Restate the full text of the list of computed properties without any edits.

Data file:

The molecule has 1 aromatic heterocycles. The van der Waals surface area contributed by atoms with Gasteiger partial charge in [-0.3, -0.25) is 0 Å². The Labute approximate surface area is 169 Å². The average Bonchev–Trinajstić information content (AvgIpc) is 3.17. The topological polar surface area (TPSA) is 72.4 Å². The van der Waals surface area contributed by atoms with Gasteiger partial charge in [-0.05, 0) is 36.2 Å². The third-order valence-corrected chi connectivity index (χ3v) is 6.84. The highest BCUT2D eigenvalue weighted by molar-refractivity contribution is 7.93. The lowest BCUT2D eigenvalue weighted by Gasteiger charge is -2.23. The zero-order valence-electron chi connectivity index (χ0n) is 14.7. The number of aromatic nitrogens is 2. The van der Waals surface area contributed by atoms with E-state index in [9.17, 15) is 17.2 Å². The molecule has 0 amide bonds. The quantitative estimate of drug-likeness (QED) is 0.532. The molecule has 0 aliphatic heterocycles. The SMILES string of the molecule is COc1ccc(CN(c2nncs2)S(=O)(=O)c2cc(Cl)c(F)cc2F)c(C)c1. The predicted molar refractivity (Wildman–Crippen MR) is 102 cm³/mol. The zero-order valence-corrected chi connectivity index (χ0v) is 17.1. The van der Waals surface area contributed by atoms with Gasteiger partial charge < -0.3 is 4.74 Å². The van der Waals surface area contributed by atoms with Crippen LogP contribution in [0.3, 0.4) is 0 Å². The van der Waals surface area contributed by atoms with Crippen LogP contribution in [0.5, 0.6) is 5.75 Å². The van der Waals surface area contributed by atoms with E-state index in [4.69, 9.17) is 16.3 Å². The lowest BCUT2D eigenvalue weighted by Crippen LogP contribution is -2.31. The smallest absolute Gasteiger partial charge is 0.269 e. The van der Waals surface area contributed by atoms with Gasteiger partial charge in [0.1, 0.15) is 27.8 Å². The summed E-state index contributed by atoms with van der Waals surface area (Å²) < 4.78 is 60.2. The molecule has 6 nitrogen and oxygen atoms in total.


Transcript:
The molecule has 1 aromatic heterocycles. The van der Waals surface area contributed by atoms with Gasteiger partial charge in [-0.3, -0.25) is 0 Å². The Labute approximate surface area is 169 Å². The average Bonchev–Trinajstić information content (AvgIpc) is 3.17. The topological polar surface area (TPSA) is 72.4 Å². The van der Waals surface area contributed by atoms with Gasteiger partial charge in [-0.05, 0) is 36.2 Å². The third-order valence-corrected chi connectivity index (χ3v) is 6.84. The highest BCUT2D eigenvalue weighted by molar-refractivity contribution is 7.93. The lowest BCUT2D eigenvalue weighted by Gasteiger charge is -2.23. The zero-order valence-electron chi connectivity index (χ0n) is 14.7. The number of aromatic nitrogens is 2. The van der Waals surface area contributed by atoms with E-state index in [9.17, 15) is 17.2 Å². The molecule has 0 amide bonds. The quantitative estimate of drug-likeness (QED) is 0.532. The molecule has 0 aliphatic heterocycles. The SMILES string of the molecule is COc1ccc(CN(c2nncs2)S(=O)(=O)c2cc(Cl)c(F)cc2F)c(C)c1. The predicted molar refractivity (Wildman–Crippen MR) is 102 cm³/mol. The zero-order valence-corrected chi connectivity index (χ0v) is 17.1. The van der Waals surface area contributed by atoms with Gasteiger partial charge < -0.3 is 4.74 Å². The van der Waals surface area contributed by atoms with Crippen LogP contribution in [0.3, 0.4) is 0 Å². The van der Waals surface area contributed by atoms with Crippen LogP contribution in [0.5, 0.6) is 5.75 Å². The van der Waals surface area contributed by atoms with E-state index in [4.69, 9.17) is 16.3 Å². The lowest BCUT2D eigenvalue weighted by Crippen LogP contribution is -2.31. The smallest absolute Gasteiger partial charge is 0.269 e. The van der Waals surface area contributed by atoms with Gasteiger partial charge in [0.1, 0.15) is 27.8 Å². The summed E-state index contributed by atoms with van der Waals surface area (Å²) < 4.78 is 60.2. The molecule has 6 nitrogen and oxygen atoms in total.